Supposedly, there are safeguards in place to make the bidding competitive. But using emails/chats, Goldman bankers colluded with other banks and somehow managed to submit a bid “just above” the offer at the last minute.

I can’t pretend to understand all the intricacies of this, but one has to wonder how much kick back the colluders at the other banks were getting.

The main point, anyway, is that this is more of the same. Bankers will lie, cheat, and steal their way to immediate riches because nothing happens when they’re caught. The bank makes billions, they pay millions in fines. The guilty bankers don’t go to jail, don’t get their licenses revoked, don’t get clawbacks. There is no real disincentive to cheat. Frankly, it’s a good investment to continue to break the laws.

 

Tech Merger Monday: Jive Acquired; AngiesList Acquired

Jive was acquired by private equity firm Aurea for ~$462M. I don’t know that Jive ever turned a profit. They went out with a bang ~5 yrs ago. They had a market cap of over $2B at one point.

I’m sure the founders and venture money did quite well. As well as the executive staff that took them public, who have long been gone since.

I almost went to work for Jive in 2011. I wonder if I would’ve cashed out at the right time and if I’d still be there had I taken the role…

Angie’s List was also acquired by IAC, who apparently had been pursuing them for a couple of years. Angie’s List will be merged with Home Advisors. The deal was valued at over $500M.

We were Angie’s List subscribers for a few years before ending our subscription last year or so. It’s not a bad service, but Yelp/Facebook/Google basically covers what it does for free.

What Will Retail Look Like in 10 Years?

It’s quite obvious that traditional retail, at least in terms of the brick and mortar, is dying. Credit Suisse is projecting over 8k stores will close in 2017, projecting from Q1 numbers.

I went to the mall a couple days ago. That was the first time in (I can’t remember). I went to the Apple store because I had to ask the Geniuses a question.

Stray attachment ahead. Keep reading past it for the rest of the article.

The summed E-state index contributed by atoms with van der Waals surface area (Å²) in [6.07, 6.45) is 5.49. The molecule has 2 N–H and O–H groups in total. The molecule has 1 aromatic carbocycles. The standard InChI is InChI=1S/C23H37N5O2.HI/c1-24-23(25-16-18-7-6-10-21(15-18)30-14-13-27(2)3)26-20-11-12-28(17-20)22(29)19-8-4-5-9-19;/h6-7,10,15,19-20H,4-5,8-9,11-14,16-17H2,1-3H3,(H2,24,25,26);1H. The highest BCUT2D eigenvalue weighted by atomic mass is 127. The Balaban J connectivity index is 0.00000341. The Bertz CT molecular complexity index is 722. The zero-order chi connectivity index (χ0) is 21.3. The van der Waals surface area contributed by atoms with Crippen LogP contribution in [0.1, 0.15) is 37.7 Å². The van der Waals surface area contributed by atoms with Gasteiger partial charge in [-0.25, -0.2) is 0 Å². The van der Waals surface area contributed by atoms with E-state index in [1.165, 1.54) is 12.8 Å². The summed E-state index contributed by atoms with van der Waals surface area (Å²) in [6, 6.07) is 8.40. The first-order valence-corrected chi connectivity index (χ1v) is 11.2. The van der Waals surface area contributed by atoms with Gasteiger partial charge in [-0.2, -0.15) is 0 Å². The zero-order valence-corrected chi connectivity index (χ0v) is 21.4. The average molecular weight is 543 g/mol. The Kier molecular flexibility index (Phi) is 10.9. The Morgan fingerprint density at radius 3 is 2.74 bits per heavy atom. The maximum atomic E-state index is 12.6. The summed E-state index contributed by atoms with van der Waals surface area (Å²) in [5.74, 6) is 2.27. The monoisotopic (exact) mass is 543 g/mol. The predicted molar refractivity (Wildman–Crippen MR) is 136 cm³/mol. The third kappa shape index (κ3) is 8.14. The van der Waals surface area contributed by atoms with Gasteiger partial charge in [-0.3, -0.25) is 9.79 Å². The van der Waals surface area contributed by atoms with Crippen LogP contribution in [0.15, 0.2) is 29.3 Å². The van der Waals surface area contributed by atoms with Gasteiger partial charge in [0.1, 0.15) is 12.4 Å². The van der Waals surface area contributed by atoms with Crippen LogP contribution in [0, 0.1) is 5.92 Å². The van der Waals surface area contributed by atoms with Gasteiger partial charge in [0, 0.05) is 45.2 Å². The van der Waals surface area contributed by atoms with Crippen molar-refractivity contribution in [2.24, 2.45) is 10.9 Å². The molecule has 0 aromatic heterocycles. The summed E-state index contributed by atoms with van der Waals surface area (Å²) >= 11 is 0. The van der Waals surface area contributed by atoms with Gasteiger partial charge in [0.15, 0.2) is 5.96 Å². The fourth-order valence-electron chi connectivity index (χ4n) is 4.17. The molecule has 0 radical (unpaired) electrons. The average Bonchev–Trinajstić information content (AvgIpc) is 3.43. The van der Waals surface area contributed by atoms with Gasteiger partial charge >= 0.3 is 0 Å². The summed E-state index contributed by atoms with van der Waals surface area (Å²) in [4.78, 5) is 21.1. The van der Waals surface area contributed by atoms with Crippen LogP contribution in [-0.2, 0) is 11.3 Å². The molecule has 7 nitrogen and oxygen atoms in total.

I don’t like the mall experience. But more so, I feel like mall prices are grossly inflated. I’d say that 95% of my shopping is split between Amazon, Costco, and other local grocery stores. Factor out food and Amazon probably gets ~70-80% of my non-essential purchases. I believe that Jeff Bezos will overtake Bill Gates as the world’s richest person at some point.

Many things are still nicer to touch and feel before purchasing. Even so, how many folks go to a store because to check out a product, only to make the purchase on Amazon? A retailer is paying to be the showroom for Amazon!

A couple big advantages that retailers (brick and mortar) have with their physical presence is the last minute or immediate need, as well as the return/exchange process. Certain categories have higher returns/exchanges, like clothing, for example.

Returning items via an e-commerce purchase is a terrible experience, even if shipping is free. It’s awful. If there is any decent chance for return (doesn’t fit as expected), I am likely not to buy it online.

BUSINESS IDEA: Partner with brands and e-commerce vendors and create a brick and mortar presence to handle returns. This essentially makes it a logistics arbitrage company. It would increase my confidence in purchasing certain things online; that’s good for the brands/vendors. It makes returns cheaper for consumer (not many e-commerce sites pay for return shipping).

At the end of the day, retail isn’t dying, People will always buy things. But brick and mortar needs to evolve. This article, The Death of Retail is Greatly Exaggerated, is right.